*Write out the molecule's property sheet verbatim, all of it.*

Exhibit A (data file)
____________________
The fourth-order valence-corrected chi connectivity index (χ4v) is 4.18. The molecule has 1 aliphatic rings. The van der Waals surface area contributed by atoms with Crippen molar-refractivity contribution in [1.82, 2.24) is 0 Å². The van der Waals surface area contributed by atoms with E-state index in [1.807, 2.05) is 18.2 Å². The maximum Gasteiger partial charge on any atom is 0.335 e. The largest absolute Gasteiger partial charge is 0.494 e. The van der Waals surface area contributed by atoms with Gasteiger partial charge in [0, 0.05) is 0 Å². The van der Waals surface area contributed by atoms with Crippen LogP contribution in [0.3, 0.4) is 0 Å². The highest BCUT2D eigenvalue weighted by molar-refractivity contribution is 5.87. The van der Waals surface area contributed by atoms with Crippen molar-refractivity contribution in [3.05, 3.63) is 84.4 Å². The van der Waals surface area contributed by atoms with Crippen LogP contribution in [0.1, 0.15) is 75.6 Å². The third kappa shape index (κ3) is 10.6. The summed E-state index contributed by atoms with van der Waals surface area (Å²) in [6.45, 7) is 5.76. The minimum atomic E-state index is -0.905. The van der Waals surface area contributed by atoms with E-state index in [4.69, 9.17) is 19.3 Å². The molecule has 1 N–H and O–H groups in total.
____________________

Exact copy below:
The fourth-order valence-corrected chi connectivity index (χ4v) is 4.18. The molecule has 1 aliphatic rings. The van der Waals surface area contributed by atoms with Crippen molar-refractivity contribution in [1.82, 2.24) is 0 Å². The van der Waals surface area contributed by atoms with E-state index in [1.807, 2.05) is 18.2 Å². The maximum Gasteiger partial charge on any atom is 0.335 e. The largest absolute Gasteiger partial charge is 0.494 e. The van der Waals surface area contributed by atoms with Gasteiger partial charge in [0, 0.05) is 0 Å². The van der Waals surface area contributed by atoms with Crippen LogP contribution in [0.3, 0.4) is 0 Å². The highest BCUT2D eigenvalue weighted by molar-refractivity contribution is 5.87. The van der Waals surface area contributed by atoms with Crippen molar-refractivity contribution in [3.05, 3.63) is 84.4 Å². The van der Waals surface area contributed by atoms with Crippen LogP contribution in [0.1, 0.15) is 75.6 Å². The third kappa shape index (κ3) is 10.6. The summed E-state index contributed by atoms with van der Waals surface area (Å²) in [6.45, 7) is 5.76. The minimum atomic E-state index is -0.905. The van der Waals surface area contributed by atoms with E-state index in [4.69, 9.17) is 19.3 Å². The molecule has 1 N–H and O–H groups in total.